Students today need every possible advantage to navigate the increased expectations of their ever-complicated worlds. A safe school with a positive culture gives them that advantage, helping them focus on achieving their fullest potential. Because culture permeates every aspect of a school — from teaching and learning conditions to collaboration to attendance to security — a principal's ability to maintain a positive environment can improve learning outcomes. This month's issue of the magazine asks how principals can create positive school cultures, and how to ensure that school is a physically and emotionally safe place to learn.
Share this article:   Share on FacebookTwitterShare on LinkedinE-mail article
READ MORE


Why students, parents and teachers love Club Connect
NAESP
Principals nationwide are signing up their schools to participate in Club Connect, NAESP's exclusive new partnership with United Way. Club Connect raises funds for your school, supports education programs in your community, and provides resources for principals through the NAESP Foundation. Playa del Rey Elementary in Gilbert, Arizona, is one school that's on board. NAESP talked with principal Robyn Conrad Hansen on why the program has been a great fit for her school.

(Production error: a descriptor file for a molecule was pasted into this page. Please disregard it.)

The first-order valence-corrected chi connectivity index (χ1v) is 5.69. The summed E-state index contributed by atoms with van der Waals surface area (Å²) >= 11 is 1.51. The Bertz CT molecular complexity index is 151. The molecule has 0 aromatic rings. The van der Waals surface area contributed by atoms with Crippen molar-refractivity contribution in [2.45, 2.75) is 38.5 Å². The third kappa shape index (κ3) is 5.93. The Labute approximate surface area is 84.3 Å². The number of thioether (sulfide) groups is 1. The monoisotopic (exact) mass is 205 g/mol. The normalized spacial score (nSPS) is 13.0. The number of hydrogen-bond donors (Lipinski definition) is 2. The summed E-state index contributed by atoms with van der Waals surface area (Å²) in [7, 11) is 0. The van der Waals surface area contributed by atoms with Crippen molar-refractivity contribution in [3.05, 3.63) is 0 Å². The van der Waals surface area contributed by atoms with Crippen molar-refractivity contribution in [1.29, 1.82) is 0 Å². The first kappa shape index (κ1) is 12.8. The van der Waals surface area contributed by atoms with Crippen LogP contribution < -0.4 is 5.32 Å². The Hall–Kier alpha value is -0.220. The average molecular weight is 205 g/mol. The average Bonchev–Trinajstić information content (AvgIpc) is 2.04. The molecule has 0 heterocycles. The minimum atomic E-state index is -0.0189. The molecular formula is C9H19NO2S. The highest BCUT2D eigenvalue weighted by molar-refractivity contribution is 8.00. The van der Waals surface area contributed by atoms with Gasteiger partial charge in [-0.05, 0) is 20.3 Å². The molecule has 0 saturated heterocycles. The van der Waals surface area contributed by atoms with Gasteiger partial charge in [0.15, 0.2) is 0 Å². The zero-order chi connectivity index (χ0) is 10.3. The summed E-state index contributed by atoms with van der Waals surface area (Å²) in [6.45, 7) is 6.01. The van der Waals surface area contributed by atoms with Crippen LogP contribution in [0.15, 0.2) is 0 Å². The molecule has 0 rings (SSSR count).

Share this article:   Share on FacebookTwitterShare on LinkedinE-mail article
READ MORE
 


Before the Bell is a benefit of your membership in the National Association of Elementary School Principals (NAESP). For information about other member benefits, visit www.naesp.org or contact us at naesp@naesp.org.

Before the Bell is a digest of the most important news selected for NAESP from thousands of sources by the editors of MultiBriefs, an independent organization that also manages and sells advertising. The presence of such advertising does not endorse, or imply endorsement of, any products or services by NAESP. Neither NAESP nor Multiview is liable for the use of or reliance on any information contained in this briefing.

Feedback about an article? Contact NAESP Liaison Meredith Barnett at MBarnett@naesp.org.
Colby Horton, Vice President of Publishing, 469.420.2601   Download media kit
This edition of Before the Bell was sent to ##Email##. To unsubscribe, click here.

NAESP | 1615 Duke Street | Alexandria, VA 22314 | www.naesp.org | 800-386-2377
Recent issues
Nov. 19, 2013
Nov. 15, 2013
Nov. 12, 2013
Nov. 8, 2013



7701 Las Colinas Ridge, Ste. 800, Irving, TX 75063